The Sydney Morning Herald (May 23, 1942)
Murder inquiry in Melbourne
Melbourne – (Friday)
Following investigations by detectives and military police into the murders of three women in Melbourne this month, an American soldier was taken into custody at the City Watch House and held there under an armed guard from the U.S. military forces.
Detective-Inspector H. J. Carey, who has been in charge of the investigations, accompanied by Detective-Sergeant S. H. McGuffie and other members of the homicide squad, handed over the prisoner to the military guard after arrival at the watch house, and thereafter declined to make any statement on the subject of their long and arduous manhunt, except to say that the matter was now in the hands of the military authorities.
No charge of any kind was entered against the prisoner in the police charge book.
Since Tuesday morning, the detectives had been concentrating on the investigation of the death of Miss Gladys Lillian Hosking, 40, of Park St., Parkville, who was found strangled shortly after daybreak on that day in Royal Park.
Before that discovery, they had been searching for the murderer of Mrs. Pauline Buchan Thompson, 31, of Spring St., whose dead body was found on the steps in front of her lodgings early in the morning of May 9, and for the person responsible for the death of Mrs. Ivy Violet McLeod, 40, who was found dead in similar circumstances in a doorway at Albert Park on May 3.
Detectives, who have been working in close cooperation with the military police, have been acting in the assumption that the murderer of Miss Hosking might have been responsible for at least one of the other crimes, if not for both. They were led to this conclusion by the similarity of the circumstances in which the victims’ bodies were found. It is understood that during their investigations they were informed that a number of attacks had been made on women near Royal Park at night recently.
U.S. Army’s request
United States Army authorities are asking federal and state governments to surrender American soldiers arrested for civil offences for trial and, if necessary, punishment by court-martial.
A U.S. legal officer said today that full cooperation was already being received to requests for the surrender of military men appearing occasionally before civil courts.
American soldiers are now subject to trial and punishment both by military courts-martial and by civil courts. The American Army’s request is necessary for important military reasons. Soldiers convicted of petty offences may continue military duties while undergoing punishment of extra labour or stoppage of pay imposed by a court-martial.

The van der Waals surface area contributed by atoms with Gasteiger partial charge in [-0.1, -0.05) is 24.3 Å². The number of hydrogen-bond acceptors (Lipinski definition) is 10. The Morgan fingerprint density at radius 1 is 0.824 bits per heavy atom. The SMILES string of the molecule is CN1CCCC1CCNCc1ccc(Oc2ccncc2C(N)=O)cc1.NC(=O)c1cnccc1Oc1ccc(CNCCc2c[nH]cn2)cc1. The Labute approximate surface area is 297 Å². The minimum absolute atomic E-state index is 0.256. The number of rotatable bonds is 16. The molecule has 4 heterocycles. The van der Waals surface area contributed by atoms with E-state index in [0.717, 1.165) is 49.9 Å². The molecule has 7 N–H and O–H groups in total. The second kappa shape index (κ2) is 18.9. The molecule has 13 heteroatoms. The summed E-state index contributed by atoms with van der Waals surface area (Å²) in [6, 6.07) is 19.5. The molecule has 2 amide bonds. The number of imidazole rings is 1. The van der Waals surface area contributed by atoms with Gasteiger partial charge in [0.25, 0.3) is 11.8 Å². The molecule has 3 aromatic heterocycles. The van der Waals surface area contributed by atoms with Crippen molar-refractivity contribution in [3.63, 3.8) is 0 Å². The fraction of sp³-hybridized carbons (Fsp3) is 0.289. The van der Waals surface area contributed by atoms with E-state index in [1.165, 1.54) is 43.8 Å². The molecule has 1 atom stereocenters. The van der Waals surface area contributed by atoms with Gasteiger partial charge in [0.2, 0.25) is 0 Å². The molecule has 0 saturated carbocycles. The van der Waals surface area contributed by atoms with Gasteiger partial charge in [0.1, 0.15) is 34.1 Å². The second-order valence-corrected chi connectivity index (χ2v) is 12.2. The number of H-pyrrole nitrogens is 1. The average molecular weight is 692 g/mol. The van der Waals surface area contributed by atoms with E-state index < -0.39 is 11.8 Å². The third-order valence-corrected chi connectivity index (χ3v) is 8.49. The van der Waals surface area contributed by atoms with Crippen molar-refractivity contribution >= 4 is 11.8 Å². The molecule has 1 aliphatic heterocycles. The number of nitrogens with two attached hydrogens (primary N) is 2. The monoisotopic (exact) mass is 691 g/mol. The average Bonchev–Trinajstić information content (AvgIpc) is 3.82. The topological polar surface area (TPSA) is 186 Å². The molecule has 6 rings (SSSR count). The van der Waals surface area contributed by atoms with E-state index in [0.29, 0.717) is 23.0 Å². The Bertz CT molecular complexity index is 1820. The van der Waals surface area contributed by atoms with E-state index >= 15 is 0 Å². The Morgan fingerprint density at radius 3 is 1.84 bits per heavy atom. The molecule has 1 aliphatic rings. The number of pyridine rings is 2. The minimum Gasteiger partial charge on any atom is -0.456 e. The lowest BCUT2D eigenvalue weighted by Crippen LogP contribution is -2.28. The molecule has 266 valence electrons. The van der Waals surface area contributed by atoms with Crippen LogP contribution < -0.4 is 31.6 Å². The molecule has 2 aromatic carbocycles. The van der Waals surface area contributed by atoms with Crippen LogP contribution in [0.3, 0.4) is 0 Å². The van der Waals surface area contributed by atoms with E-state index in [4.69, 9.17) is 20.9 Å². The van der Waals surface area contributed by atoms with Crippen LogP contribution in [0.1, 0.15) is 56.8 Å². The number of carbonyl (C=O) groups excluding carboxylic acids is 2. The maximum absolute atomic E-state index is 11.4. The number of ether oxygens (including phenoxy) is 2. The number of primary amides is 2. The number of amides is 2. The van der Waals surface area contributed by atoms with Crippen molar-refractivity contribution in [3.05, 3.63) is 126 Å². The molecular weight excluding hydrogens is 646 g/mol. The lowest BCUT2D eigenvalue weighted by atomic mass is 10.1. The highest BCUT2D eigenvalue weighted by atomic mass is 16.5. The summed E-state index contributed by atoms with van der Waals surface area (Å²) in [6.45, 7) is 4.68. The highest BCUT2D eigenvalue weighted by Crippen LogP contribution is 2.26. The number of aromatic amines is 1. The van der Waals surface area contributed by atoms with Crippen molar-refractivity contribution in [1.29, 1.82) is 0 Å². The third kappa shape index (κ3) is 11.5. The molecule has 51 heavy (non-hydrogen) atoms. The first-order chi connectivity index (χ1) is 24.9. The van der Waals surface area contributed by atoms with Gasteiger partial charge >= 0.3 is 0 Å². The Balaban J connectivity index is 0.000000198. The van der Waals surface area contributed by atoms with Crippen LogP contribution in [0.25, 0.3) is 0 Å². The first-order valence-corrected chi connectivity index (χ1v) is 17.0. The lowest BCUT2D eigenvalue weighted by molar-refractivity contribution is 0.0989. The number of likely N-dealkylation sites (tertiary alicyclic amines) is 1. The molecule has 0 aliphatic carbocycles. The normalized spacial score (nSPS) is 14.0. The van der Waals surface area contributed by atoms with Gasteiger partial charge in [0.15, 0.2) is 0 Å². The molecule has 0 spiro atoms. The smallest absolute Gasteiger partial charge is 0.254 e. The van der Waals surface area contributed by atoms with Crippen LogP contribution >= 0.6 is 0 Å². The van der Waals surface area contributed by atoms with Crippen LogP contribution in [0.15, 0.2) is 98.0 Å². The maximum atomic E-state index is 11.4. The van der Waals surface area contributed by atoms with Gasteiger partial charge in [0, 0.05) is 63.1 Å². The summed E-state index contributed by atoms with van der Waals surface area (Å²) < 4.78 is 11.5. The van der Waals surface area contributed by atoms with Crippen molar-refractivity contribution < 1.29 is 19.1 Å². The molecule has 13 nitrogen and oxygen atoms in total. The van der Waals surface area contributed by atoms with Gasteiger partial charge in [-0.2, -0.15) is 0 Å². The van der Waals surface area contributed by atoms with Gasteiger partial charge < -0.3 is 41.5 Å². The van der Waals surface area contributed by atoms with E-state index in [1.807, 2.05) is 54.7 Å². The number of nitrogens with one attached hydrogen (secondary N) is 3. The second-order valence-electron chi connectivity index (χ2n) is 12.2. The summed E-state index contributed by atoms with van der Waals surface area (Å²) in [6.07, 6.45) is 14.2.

A civil court may commit him to prison and interrupt the training of the unit to which he belongs.
In more serious cases, hard labour may be performed under military guards in important forward areas where the culprit would undergo the normal hazards of war.
Sentences under court-martial were not lighter than those normally imposed by civil courts, the legal officer said, and, in many cases, were heavier.
The Pittsburgh Press (May 23, 1942)
U.S. trooper arrested in deaths of women
Melbourne, Australia (UP) –
An American soldier, held in connection with the slaying of three women within the last three weeks, will be tried by an American military court.
Melbourne Police Commissioner Alex Duncan announced that a soldier, whose name was withheld, had been arrested in connection with one of the slayings but that no formal charges had been made against him. He is being investigated in connection with the other two.
In each case, a woman was found dead, apparently strangled, with her clothing torn from her shoulders.
The American soldier, arrested by Melbourne detectives, was turned over to U.S. Army authorities and held in custody.
The purses of two of the women contained money and had apparently not been touched. The purse of the third victim was empty.
An Army spokesman said that the case against the soldier under arrest was now being prepared by a court of Army officers. He said the soldier would be charged formally as soon as the case has been prepared and then would be tried by a general court-martial of at least five officers. The military penalty for murder is death by hanging.
It is customary, he explained, for an army abroad to try its own criminal cases, with the approval of local authorities.